Why Relying on Algorithms is Bad

About two years ago, I got into playing chess online and I also watch chess videos since then, usually at dinner or lunch. One funny thing that happened last year in the online chess community was that a live stream interview between the (then) most popular chess YouTuber Agadmator and chess Grandmaster Hikaru Nakamura was banned for hate speech. Apparently, the algorithm has interpreted the phrases as “white is better here”, “black is defending”, “white attack” and similar as incitement to violence, and completely failed to recognize that the talk is about a board game.

At the same time, open racists and transphobes were spouting and often keep spouting their bile on YouTube completely unimpeded under the guise of “Humor” or “Just Asking Kwestchions”.

Today the algorithm struck marvelously again.

I do not remember precisely when I have seen so-called fractal burning of wood on YouTube, but I think it was some time last year. I thought that it looks cool so I researched how it is done. And I have immediately gone to the conclusion that cool looking it might be, but I certainly ain’t doing that, not even for a big clock. And YouTube channel “How To Cook That” has published an excellent video a few weeks ago explaining why fractal wood burning is not a good craft hack for woodworkers:

And of course, an excellent youtube video cannot go unpunished – the algorithm yanked it for allegedly promoting harmful and dangerous acts. And while it was banned, that same algorithm has actually recommended to me a video showing the hack in action. Marvelous work – a warning about dangerous practice gets banned as promotion of said practice and an actual promotion of it gets promoted. Logic straight as a corkscrew.

The video has been reinstated after YouTube got pushback, but I do wonder how many really good and possibly important videos get yanked and never get back because the channels that made them were small and did not have millions of subscribers to cry foul on their behalf. Because let’s be real – YouTube gets an actual human to do the review only when there is an outcry, otherwise, they do not bother.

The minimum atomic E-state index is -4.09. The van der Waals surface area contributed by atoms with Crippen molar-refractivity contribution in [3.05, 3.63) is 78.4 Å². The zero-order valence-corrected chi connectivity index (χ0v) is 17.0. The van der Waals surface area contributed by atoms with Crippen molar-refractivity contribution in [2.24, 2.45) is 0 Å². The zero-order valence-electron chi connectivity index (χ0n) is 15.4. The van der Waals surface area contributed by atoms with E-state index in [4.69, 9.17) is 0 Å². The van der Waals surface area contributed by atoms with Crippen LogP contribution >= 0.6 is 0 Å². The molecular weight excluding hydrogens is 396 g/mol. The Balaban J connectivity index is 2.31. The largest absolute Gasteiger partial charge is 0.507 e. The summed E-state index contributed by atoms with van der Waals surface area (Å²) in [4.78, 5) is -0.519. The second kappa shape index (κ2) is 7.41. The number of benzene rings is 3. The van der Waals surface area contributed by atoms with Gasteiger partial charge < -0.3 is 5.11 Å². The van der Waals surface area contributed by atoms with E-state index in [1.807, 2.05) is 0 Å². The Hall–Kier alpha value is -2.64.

I think that overreliance on algorithms has great potential for actual harm. Human social interactions are so complex that there are humans out there (like me) who are barely able to navigate them. I do not think that AI is there yet.


  1. Nomad says

    I’ve come to the conclusion that no moderation at all is better than what we have now. I’m not here to make a free speech absolutist argument, this is more a matter of pragmatism.

    The algorithms do not work, they are not nearly as smart as they’re being presented. They’re blunt tools. Some people I watch on Youtube had to avoid saying “covid” for the duration of the lockdown, even though they were talking about the effects of it, because if they said it, they’d get demonetized for spreading covid disinformation. The algorithm knows nothing of what they’re saying, it doesn’t target disinformation at all. It targeted use of the word. I genuinely think they’re lying about what it does, I don’t think it’s detecting disinformation at all, it’s just applying a sledgehammer to everyone who says the forbidden word.

    In the past someone I sometimes watch had a video consistently demonetized for unstated reasons, Youtube never really says what’s wrong. They kept re-editing it, trying to take out questionable stuff, but in the end the way they got around it was to take out a crossfade in their edit and turn it into a hard cut. That alone made the video pass, the algorithm was punishing them for a crossfade. Don’t ask me why. It’s a mess, I don’t think the people who made it even know what it’s doing.